Art Hub, Irish Country Magazine 2016

Since the CEO at Russborough House in Co Wicklow invited artisans to take up residence on the grounds, the arrangement has helped breathe life into the estate, and provide these creatives with a supportive community to develop their craft.
It is an issue that the number of historic Irish attractions around the country must address: how to generate attention beyond heritage alone. Establishments like Russborough House need to get people in the door while staying true to the character. While some have turned to hosting festivals and adventure activities on site, which of course require huge investment, CEO of Russborough Eric Blatchford has chosen to build on the artistic history of the estate.
“When I started as CEO eight years ago, all you could do here was a tour of the house. Russborough is known for its art and architecture, and these outbuildings were in a rundown state, absolute ramshackle. Creating a craft village was a way to marry that,” Eric says.
Historically, the outbuildings would have housed the blacksmith’s forge and other craftspeople necessary to the running of the estate, and this gave Eric the idea to offer residencies to artisans. “There were three reasons to do it. First, so the buildings would be occupied and maintained; second, to broaden the strategy of Russborough House; and third, to generate another piece of income, as we are a not-for-profit organisation and the artisans pay us a low rent,” Eric says.
“But of course the real appeal is the community it creates; the artisans will tell you its better for them to be here together than to work on their own. This craft village has brought life and energy and enthusiasm to Russborough.”
The artisans, husband-and-wife blacksmiths, stone mason, ceramicist, weaver, candle-maker, artist, wood turner and wood sculptor, each have their own designated premises in renovated stables and sheds, facing on to a shared courtyard just a short walk from the main house. They have workshop and display space, so they can work throughout the day and greet visitors as they wander in.
Blacksmith Michael Calnan was the first artisan to move in. “I came to meet the CEO and I signed the contracts a week and a half later. Working here, I look out the door and I can see all the seasons. You’re surrounded by nature here and that’s important.”
Meanwhile, Eris Byrne, the stonemason behind Hennessy and Byrne, had been looking for a more suitable location to have a workshop and display space before he came across Russborough two years ago. “I had been working in concrete, steel-roofed industrial unit, and everyone around me was working on cars. But Russborough is a completely different environment; you have beautiful scenery and other creative people around you,” he says. “What is great is I can be continuously working, I don’t have to sit in a showroom waiting for people to arrive that I can sell to. People can see the lovely finished pieces on display in this beautiful showroom which has its own awe factor with the vaulted ceilings, and then through the glass doors they can see the machinery in use in the workshop and what goes into it.”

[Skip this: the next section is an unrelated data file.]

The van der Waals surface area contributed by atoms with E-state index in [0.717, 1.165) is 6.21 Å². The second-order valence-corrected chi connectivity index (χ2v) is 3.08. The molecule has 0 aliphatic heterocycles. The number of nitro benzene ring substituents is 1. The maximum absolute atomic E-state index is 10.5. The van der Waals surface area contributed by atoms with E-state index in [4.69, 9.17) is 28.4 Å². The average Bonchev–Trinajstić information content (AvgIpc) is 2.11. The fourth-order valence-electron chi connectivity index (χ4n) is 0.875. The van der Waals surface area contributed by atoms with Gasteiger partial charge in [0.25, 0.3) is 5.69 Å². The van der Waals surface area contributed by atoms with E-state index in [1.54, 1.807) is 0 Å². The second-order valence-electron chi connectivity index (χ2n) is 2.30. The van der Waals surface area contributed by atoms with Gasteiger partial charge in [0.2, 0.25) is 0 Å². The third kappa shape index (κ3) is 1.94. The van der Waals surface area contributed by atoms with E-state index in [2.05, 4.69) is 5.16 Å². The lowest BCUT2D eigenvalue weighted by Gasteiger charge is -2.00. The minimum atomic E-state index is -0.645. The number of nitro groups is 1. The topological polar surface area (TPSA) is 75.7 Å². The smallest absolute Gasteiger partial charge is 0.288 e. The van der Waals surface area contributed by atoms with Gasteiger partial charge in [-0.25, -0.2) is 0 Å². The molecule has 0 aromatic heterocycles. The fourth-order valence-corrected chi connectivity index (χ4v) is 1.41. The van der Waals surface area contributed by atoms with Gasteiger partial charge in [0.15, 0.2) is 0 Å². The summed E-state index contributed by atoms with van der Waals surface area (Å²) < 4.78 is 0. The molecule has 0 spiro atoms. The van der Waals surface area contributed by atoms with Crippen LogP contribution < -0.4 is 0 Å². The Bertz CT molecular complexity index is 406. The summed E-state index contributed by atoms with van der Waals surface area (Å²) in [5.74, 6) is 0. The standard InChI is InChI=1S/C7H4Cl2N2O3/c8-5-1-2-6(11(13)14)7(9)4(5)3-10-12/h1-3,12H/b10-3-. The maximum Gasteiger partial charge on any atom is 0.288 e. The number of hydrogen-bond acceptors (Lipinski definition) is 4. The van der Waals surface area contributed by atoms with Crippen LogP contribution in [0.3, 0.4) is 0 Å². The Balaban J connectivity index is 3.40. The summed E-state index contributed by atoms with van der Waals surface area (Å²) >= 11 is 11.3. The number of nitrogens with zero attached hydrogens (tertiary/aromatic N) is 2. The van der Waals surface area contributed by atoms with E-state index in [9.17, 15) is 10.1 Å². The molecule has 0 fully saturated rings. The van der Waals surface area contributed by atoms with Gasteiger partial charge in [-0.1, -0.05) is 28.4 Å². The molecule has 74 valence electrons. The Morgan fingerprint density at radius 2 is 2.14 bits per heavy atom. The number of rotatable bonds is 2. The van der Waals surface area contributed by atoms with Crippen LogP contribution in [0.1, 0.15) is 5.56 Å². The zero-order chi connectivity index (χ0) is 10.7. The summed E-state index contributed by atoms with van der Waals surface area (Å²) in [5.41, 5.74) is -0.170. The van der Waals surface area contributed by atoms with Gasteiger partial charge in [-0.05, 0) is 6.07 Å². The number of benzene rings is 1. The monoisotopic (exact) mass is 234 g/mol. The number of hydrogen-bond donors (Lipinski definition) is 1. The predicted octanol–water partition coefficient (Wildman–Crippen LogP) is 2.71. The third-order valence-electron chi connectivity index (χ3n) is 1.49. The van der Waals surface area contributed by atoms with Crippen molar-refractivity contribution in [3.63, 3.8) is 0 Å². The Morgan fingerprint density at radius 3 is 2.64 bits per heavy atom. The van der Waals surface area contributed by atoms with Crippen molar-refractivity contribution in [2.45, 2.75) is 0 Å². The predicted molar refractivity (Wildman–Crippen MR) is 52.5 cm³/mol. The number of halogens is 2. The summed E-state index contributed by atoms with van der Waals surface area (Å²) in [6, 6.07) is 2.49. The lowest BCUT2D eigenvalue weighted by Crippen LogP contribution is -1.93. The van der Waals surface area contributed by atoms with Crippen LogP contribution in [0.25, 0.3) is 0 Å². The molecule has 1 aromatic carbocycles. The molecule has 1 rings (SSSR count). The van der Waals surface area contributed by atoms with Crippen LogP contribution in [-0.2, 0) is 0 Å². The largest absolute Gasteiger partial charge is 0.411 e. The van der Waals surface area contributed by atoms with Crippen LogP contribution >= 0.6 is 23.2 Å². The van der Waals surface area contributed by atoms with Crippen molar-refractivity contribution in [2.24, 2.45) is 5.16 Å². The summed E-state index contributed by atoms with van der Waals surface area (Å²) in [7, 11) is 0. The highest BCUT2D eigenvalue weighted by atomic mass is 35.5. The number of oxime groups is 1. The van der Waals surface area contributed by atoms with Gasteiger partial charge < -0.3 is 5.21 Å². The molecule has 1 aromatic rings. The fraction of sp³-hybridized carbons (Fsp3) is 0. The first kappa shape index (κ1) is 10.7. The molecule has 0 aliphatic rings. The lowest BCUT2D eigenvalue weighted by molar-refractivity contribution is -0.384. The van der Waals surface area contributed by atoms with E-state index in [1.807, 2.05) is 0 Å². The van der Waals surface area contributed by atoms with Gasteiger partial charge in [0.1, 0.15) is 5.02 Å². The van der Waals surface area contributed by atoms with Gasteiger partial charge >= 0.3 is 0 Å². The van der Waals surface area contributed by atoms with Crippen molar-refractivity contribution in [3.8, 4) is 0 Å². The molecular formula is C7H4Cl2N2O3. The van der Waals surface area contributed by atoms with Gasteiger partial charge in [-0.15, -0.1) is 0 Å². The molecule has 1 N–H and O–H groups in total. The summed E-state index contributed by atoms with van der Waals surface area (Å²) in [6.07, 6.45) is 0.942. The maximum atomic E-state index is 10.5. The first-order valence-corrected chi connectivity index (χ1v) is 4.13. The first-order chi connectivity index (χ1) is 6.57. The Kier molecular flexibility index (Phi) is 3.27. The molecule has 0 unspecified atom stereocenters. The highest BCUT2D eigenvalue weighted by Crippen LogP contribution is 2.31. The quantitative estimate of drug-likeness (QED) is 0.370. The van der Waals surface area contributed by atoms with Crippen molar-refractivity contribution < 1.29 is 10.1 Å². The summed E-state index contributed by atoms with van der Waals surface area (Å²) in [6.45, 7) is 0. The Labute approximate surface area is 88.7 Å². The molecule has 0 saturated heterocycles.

Eleanor Swan, the ceramicist, specialises in sculptures that help the visually impaired to understand 2D art. Her workspace at Russborough helps give her day structure and also ensures she gets to interact with the outside world. “I was a nurse for 25 years before I went to NCAD and got a degree and a Master’s in design. I then tried working at home for a year, but you don’t get to interact with people. I have been here for five years and it’s a wonderful supportive community. Working in the art world can be airy fairy and scattered but having a designated workspace gives you focus.”
The traffic at Russborough has increased exponentially since the CEO Eric began to diversify the estate.
“It’s no longer just about the house. Now there is the craft village, sheepdog demonstrations, a fairy trail and we’re developing an exciting birds of prey centre. There is something for all generations of the family. Back in the day, maybe 15-20.000 people visited Russborough a year, but the last year we know that we had 100,000.”
The constant flow of potential customers has led to exciting opportunities for the artisans. “You never know who is going to walk through the door,” Eleanor says. “I once had a woman from a German knitting magazine visit and she loved my porcelain tealights. She wrote an article and I did a huge amount of internet sales from that. I never would have met that woman otherwise.”
Eric the stonemason and Michael were also included in the exhibition of 20 artists whose work welcomes visitors to Ireland at Dublin airport. Michael, along with his wife Gunvor Anhoj, also runs workshops from their premises. “It’s also educational to have this craft village. I find that many people expect to find me shoeing horses in here, but then they see these sculptures and their interest is piqued.”
The mutual benefit for tourism destinations like Russborough to link with Ireland’s artistic community is profound, and certainly an idea that could be successfully replicated. “I think every country should have a craft hub, from a tourist point of view. People will be more willing to travel to these destinations around the country, and it can only add to an attraction,” Eric the stonemason says.
And of course for the artisans, not only is the craft village at Russborough House more conductive to creativity and better for business, being part of the artisan community is better for your mental health too. “There is a lot of talk about mental health in the media at the moment, and with the creative industry that is an issue. Artists and artisans are often working from home on their own in sheds and being away from everyone else, and they are completely isolated, but here you have people coming to your door, and you have the support of the other artisans around you.”